This story originally ran Thursday, March 1, on SCC Insight. Read it here.
Here is the near-final version of the task force’s report, missing just a couple of small changes made in the meeting today.
The Council resolution that created the task force asked it to make recommendations for progressive revenue sources that would yield between $25 million and $75 million. In the end, the task force recommended that the Council raise $150 million of new annual revenues, half from an employee-hours tax (aka a “head tax”) and the other half from a laundry-list of other potential sources.
Their rationale stems from an analysis of the need, in particular what it would take to address the low-income housing gap in Seattle. According to their estimates, the city will need 20,000 more housing units over the next 10-12 years just to fulfill the need for people making 30% of annual median income (AMI) or less. With today’s rates, that alone would cost $340 million a year for the next ten years. The $150 million in new revenues they are proposing is less than half of that — and that’s not even taking into consideration housing needs at other income levels, or funding needs for homelessness facilities and services.
Somewhat ironically, the task force argues that Seattle residents and businesses will be more supportive of new taxes and programs at a level that has a chance of making a meaningful difference, so therefore a $150 million tax program will garner wider support than a program that generates less revenues. They do point out, though, that the city could focus on just the $75 million head tax if the county-wide “One Table” effort proposes alternative means to generate the other $75 million — though in their conversation today they noted that the One Table group had not responded to their letter asking to align their efforts.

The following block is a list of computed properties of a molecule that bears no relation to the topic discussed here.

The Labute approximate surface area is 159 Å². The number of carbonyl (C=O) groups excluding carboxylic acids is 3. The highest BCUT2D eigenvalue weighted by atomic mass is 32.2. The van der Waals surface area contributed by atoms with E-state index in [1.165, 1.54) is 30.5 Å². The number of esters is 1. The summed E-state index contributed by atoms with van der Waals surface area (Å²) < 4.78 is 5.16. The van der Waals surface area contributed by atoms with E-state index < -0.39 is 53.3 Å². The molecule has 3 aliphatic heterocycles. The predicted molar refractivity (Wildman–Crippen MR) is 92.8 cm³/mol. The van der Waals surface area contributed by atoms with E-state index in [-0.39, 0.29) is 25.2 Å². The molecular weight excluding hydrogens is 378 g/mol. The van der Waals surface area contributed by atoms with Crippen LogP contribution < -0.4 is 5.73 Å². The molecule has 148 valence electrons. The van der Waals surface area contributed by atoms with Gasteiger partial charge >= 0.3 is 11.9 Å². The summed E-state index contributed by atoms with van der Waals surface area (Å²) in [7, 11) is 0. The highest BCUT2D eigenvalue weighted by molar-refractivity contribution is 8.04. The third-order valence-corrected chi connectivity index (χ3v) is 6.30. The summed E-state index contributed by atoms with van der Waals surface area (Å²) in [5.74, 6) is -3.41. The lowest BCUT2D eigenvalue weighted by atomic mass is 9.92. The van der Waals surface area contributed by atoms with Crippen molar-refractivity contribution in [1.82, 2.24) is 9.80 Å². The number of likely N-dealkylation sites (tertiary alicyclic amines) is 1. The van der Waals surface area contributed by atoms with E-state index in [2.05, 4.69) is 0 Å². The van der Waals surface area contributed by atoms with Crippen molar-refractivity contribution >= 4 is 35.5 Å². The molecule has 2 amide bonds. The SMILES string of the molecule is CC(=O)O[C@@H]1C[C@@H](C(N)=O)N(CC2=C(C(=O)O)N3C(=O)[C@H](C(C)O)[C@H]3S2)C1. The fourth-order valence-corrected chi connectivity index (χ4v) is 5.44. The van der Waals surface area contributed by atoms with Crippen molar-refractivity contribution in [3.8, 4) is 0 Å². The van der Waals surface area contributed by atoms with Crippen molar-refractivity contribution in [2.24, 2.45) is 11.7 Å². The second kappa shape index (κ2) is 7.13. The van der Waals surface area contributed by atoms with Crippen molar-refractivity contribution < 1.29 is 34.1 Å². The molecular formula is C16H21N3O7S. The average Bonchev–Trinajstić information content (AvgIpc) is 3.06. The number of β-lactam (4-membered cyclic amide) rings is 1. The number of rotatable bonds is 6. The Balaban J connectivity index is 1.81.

They didn’t lay out all the details of a potential implementation, but they did propose four principles for raising the revenues and suggest the issues that each of them raise:
- Progressivity/equity. The task force takes a page (literally) from the IRS handbook’s definition of “progressive tax” to argue that ability to pay should figure centrally in how the tax is structured. They also worked with city staff to explore what a graduated tax might look like (even though it probably wouldn’t be legal). They also looked at making the tax based on a percentage of payroll instead of a flat rate per employee-hour, with the hope that it would be more palatable for “low margin” businesses that tend to hire more low-wage workers.
- Fairness and consistency of exemptions. In other words, who doesn’t have to pay. The City Council’s original proposal exempted all 501c(3) nonprofits, but the task force believes that is too broad, and suggests that the exemption be limited to a smaller set of nonprofits — but definitely those providing housing, shelter, and homeless services. There’s also the question of revenue thresholds: in order to avoid putting extra strain on small businesses, should those with revenues less than $500,000 — or perhaps $100,000? — be exempted? But as been pointed out before and was discussed again this morning, revenues are different from profits, and are not a good proxy for whether a business is thriving.